A turning point came in 1923, when Gropius dismissed Itten and replaced him with the resolutely modern Hungarian Constructivist László Moholy-Nagy. In the same year, the school mounted an exhibition with the no-nonsense title "Art and Technology--A New Unity." The painter Oskar Schlemmer announced the back-on-track Bauhaus ethic in a polemic that was only partly tongue in cheek: "Death to the past, to moonlight, and to the soul."
Now came much more of the work we think of as quintessentially Bauhaus: spare, sharp-lined products like Marianne Brandt's geometric tea-and-coffee sets and Josef Albers' austere little stacking tables. Marcel Breuer devised his soon-to-be-famous tubular steel chairs with their bands of stretched black canvas, a skeletal combination of lines and taut planes that looked like an X-ray of a chair. Even then, while factory production may have been the aspiration for many pieces, old-fashioned handcraft may still have been the method behind them. The interlocking grids of Albers' glasswork Goldrosa give it a rectitude that says "modern," but the complicated technique used to produce it was practically medieval.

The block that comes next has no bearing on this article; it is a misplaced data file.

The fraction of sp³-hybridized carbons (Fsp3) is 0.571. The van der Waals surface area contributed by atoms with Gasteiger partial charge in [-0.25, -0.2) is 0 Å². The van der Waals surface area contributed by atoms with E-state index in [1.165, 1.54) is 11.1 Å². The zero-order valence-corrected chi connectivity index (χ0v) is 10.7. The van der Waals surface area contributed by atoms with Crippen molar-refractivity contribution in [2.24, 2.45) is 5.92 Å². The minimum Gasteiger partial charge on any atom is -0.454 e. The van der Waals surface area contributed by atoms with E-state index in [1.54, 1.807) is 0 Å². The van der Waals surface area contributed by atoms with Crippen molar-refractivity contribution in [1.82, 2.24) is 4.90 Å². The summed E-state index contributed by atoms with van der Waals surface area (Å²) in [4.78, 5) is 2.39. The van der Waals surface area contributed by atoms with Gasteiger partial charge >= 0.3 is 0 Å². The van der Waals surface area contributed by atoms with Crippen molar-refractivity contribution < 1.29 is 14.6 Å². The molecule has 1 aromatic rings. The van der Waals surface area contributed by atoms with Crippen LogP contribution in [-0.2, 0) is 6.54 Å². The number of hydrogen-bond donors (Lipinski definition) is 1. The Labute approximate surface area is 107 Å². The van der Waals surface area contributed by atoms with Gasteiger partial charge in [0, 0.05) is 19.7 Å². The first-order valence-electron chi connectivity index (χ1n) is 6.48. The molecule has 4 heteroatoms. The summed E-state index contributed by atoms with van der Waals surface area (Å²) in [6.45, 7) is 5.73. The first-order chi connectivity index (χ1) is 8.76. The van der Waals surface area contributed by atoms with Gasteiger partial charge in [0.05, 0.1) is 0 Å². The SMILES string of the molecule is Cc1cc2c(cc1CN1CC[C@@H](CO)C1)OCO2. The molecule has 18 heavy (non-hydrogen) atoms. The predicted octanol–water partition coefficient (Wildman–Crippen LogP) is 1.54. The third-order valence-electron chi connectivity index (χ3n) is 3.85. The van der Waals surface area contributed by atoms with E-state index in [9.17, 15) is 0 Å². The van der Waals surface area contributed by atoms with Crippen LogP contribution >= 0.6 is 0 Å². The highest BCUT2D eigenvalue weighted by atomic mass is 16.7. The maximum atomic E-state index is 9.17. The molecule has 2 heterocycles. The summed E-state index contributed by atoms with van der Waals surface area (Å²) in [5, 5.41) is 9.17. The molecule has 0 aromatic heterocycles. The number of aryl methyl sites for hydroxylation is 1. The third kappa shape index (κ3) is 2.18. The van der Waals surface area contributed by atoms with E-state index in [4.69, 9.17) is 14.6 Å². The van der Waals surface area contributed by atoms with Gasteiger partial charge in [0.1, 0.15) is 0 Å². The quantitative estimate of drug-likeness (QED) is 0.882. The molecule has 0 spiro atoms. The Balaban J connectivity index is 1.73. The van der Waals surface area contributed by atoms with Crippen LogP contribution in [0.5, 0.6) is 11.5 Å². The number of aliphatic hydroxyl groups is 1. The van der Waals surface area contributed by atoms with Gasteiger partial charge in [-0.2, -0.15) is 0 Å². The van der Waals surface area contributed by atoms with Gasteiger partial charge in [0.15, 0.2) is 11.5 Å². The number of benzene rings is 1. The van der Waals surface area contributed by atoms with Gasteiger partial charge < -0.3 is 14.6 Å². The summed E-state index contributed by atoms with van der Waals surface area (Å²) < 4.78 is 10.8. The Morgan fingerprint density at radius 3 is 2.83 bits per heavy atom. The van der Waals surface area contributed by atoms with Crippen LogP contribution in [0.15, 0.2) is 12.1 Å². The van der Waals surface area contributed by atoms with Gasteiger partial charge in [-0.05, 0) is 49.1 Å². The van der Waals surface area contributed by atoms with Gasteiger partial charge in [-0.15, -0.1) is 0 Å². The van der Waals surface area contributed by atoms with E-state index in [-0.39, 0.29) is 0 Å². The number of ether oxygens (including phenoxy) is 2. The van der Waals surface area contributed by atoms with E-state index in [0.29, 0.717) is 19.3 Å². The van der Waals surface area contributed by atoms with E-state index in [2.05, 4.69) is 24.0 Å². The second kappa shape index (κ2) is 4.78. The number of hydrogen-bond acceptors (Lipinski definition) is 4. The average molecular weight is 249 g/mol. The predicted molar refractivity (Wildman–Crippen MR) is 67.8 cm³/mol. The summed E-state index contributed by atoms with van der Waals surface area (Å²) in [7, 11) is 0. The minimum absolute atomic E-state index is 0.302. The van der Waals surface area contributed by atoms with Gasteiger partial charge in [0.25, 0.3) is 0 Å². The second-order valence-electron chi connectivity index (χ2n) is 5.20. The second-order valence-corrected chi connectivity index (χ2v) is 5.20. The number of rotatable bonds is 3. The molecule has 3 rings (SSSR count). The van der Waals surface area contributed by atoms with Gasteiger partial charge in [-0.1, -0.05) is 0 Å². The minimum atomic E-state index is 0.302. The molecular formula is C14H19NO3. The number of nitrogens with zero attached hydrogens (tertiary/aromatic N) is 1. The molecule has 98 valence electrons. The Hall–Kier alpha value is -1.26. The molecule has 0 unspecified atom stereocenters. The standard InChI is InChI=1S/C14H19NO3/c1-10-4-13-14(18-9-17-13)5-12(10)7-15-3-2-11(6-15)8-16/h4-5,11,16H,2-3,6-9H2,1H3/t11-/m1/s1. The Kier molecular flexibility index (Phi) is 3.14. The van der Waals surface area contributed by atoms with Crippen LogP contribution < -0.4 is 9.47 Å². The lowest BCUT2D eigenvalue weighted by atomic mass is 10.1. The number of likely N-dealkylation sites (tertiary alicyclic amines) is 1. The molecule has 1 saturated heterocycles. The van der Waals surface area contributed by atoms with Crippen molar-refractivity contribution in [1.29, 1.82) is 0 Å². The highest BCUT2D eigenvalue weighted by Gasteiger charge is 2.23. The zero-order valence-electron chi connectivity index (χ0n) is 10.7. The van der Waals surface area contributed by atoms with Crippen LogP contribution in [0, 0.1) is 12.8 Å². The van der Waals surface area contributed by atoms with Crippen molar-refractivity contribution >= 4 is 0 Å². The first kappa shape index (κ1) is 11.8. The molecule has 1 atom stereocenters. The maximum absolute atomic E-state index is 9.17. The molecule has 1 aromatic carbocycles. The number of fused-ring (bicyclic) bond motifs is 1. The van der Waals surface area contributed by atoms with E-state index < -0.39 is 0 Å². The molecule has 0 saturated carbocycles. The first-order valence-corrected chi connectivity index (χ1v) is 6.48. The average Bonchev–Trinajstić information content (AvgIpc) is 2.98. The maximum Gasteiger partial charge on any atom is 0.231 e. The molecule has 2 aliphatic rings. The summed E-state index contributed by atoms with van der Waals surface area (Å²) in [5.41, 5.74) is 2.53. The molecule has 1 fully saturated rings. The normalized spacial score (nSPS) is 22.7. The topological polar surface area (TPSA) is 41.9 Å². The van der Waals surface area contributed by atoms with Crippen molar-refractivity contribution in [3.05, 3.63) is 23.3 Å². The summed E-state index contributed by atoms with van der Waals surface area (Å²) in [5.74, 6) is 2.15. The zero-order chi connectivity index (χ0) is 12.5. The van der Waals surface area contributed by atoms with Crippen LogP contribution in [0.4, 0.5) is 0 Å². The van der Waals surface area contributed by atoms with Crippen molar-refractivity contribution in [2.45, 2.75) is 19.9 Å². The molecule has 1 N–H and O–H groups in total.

To the Bauhaus way of thinking, geometric abstraction was the language of modernity, and the grid was one of its most powerful instruments, a formal system that could confine Expressionist excesses. In the catalog to the MOMA show, which was organized by curators Barry Bergdoll and Leah Dickerman, there's a color photograph of Gropius' righteously Cartesian office, with a right-angular chair resting on a grid-patterned carpet and a grid-patterned tapestry hanging on one wall.
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1923年是個轉折的時間點，那時Gropius開除Itten改採用具革命性的現代匈牙利建構主義主義者László Moholy-Nagy。同年，結構學派舉辦一個非-無意識為的展覽主題「藝術和技術—新的連結」。畫家Oskar Schlemmer宣稱這是反向追尋Bauhaus倫理，部分地反映出論證︰ 「過去、月光與靈魂之死」。